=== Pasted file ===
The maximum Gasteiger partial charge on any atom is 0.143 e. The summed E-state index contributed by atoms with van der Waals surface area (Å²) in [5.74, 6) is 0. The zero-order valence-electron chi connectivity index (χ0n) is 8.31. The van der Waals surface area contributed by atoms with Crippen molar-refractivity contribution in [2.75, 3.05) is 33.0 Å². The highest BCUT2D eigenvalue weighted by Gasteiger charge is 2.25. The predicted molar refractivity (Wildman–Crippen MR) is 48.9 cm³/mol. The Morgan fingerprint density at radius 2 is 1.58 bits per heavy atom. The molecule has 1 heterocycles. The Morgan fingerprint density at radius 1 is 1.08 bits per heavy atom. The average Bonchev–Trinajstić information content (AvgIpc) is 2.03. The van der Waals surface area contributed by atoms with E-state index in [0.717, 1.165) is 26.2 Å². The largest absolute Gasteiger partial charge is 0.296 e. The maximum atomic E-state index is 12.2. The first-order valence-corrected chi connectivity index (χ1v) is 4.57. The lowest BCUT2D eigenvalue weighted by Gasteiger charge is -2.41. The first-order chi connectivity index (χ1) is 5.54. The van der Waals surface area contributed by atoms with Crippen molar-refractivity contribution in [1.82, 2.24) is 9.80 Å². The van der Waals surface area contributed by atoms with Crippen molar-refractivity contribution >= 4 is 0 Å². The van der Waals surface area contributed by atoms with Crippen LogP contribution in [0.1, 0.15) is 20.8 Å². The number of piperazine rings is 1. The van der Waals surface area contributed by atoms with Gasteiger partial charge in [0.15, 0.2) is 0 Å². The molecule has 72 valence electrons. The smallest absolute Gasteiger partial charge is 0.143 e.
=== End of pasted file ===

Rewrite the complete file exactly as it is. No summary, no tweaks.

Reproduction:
The maximum Gasteiger partial charge on any atom is 0.143 e. The summed E-state index contributed by atoms with van der Waals surface area (Å²) in [5.74, 6) is 0. The zero-order valence-electron chi connectivity index (χ0n) is 8.31. The van der Waals surface area contributed by atoms with Crippen molar-refractivity contribution in [2.75, 3.05) is 33.0 Å². The highest BCUT2D eigenvalue weighted by Gasteiger charge is 2.25. The predicted molar refractivity (Wildman–Crippen MR) is 48.9 cm³/mol. The Morgan fingerprint density at radius 2 is 1.58 bits per heavy atom. The molecule has 1 heterocycles. The Morgan fingerprint density at radius 1 is 1.08 bits per heavy atom. The average Bonchev–Trinajstić information content (AvgIpc) is 2.03. The van der Waals surface area contributed by atoms with E-state index in [0.717, 1.165) is 26.2 Å². The largest absolute Gasteiger partial charge is 0.296 e. The maximum atomic E-state index is 12.2. The first-order valence-corrected chi connectivity index (χ1v) is 4.57. The lowest BCUT2D eigenvalue weighted by Gasteiger charge is -2.41. The first-order chi connectivity index (χ1) is 5.54. The van der Waals surface area contributed by atoms with Crippen molar-refractivity contribution in [1.82, 2.24) is 9.80 Å². The van der Waals surface area contributed by atoms with Crippen molar-refractivity contribution >= 4 is 0 Å². The van der Waals surface area contributed by atoms with Crippen LogP contribution in [0.1, 0.15) is 20.8 Å². The number of piperazine rings is 1. The van der Waals surface area contributed by atoms with Gasteiger partial charge in [0.15, 0.2) is 0 Å². The molecule has 72 valence electrons. The smallest absolute Gasteiger partial charge is 0.143 e.